USDA Forest Service researchers at the Southern Institute of Forest Genetics (SIFG) in Saucier, MS are mapping genes in the pathogen that causes fusiform rust to provide future forest managers with more insurance against the damaging disease.
Fusiform rust, a fungus that forms spindle-shaped galls on the branches and stems of pine trees, is endemic to the southern U.S., occurring from Maryland to Florida and west to Texas and southern Arkansas. Attacking several southern pine species, the fungus is most damaging to loblolly and slash pines. Both the frequency and severity of the disease have increased dramatically over the last 50 years.
"In old-growth natural forests, pine and fusiform rust co-evolved without severely limiting one another," said Tom Kubisiak, research geneticist at SIFG, a unit of the FS Southern Research Station. "In modern intensely managed plantations, planting limited numbers of the most highly productive families has actually contributed to an epidemic of fusiform rust."
Zoë Hoyle | SRS
Crowdsourced field data shows importance of smallholder farms to global food production
22.11.2018 | International Institute for Applied Systems Analysis (IIASA)
New research recovers nutrients from seafood process water
31.10.2018 | Chalmers University of Technology
Innsbruck quantum physicists have constructed a diode for magnetic fields and then tested it in the laboratory. The device, developed by the research groups led by the theorist Oriol Romero-Isart and the experimental physicist Gerhard Kirchmair, could open up a number of new applications.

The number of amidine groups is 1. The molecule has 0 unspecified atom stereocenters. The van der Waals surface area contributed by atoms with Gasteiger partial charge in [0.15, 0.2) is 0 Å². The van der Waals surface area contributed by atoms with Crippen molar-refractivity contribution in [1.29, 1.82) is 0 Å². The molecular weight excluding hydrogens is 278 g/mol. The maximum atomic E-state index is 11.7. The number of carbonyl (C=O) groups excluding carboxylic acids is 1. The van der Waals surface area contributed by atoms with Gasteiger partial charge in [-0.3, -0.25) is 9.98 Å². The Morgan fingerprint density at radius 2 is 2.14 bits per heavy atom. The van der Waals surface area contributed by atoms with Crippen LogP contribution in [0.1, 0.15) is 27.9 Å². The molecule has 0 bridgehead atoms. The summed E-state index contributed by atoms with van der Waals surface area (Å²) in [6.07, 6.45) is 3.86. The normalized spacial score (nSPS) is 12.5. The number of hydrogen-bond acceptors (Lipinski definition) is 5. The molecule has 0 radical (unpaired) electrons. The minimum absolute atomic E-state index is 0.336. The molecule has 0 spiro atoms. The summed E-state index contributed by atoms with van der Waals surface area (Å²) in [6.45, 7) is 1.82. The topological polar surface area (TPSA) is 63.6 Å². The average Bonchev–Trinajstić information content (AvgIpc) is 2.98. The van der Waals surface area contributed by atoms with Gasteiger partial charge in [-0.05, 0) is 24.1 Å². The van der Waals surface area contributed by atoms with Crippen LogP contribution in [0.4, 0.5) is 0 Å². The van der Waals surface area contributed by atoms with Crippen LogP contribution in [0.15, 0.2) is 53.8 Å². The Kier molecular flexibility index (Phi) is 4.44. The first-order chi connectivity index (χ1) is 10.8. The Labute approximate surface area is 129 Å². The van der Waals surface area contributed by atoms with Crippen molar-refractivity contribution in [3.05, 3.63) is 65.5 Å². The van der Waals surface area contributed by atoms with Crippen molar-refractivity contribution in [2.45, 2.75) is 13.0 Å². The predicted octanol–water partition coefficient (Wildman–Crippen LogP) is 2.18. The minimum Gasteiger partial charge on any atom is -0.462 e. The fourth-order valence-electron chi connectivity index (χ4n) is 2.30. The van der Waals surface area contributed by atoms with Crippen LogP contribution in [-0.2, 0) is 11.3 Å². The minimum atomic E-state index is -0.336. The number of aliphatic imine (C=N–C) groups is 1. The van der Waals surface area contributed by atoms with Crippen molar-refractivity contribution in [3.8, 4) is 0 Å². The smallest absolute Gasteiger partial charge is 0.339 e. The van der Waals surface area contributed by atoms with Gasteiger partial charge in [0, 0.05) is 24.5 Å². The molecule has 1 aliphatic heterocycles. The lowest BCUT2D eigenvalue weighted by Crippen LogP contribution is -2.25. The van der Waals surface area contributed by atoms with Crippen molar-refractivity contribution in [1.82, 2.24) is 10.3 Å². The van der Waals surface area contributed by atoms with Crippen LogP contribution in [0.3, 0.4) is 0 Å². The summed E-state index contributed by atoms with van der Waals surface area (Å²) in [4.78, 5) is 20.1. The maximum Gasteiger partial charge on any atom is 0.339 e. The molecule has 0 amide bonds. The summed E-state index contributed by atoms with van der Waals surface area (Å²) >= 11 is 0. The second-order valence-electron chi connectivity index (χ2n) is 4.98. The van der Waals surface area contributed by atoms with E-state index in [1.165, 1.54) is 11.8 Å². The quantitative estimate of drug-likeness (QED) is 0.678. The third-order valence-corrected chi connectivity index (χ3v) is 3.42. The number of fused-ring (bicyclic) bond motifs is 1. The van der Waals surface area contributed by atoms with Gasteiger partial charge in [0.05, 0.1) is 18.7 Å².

Electric diodes are essential electronic components that conduct electricity in one direction but prevent conduction in the opposite one. They are found at the...
Max Planck researchers revel the nano-structure of molecular trains and the reason for smooth transport in cellular antennas.
Moving around, sensing the extracellular environment, and signaling to other cells are important for a cell to function properly. Responsible for those tasks...
Researchers at the University of New Hampshire have captured a difficult-to-view singular event involving "magnetic reconnection"--the process by which sparse particles and energy around Earth collide producing a quick but mighty explosion--in the Earth's magnetotail, the magnetic environment that trails behind the planet.
Magnetic reconnection has remained a bit of a mystery to scientists. They know it exists and have documented the effects that the energy explosions can...
Biochips have been developed at TU Wien (Vienna), on which tissue can be produced and examined. This allows supplying the tissue with different substances in a very controlled way.
Cultivating human cells in the Petri dish is not a big challenge today. Producing artificial tissue, however, permeated by fine blood vessels, is a much more...
Faster and secure data communication: This is the goal of a new joint project involving physicists from the University of Würzburg. The German Federal Ministry of Education and Research funds the project with 14.8 million euro.
In our digital world data security and secure communication are becoming more and more important. Quantum communication is a promising approach to achieve...
19.11.2018 | Event News
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06.11.2018 | Event News
21.11.2018 | Life Sciences
21.11.2018 | Power and Electrical Engineering
21.11.2018 | Life Sciences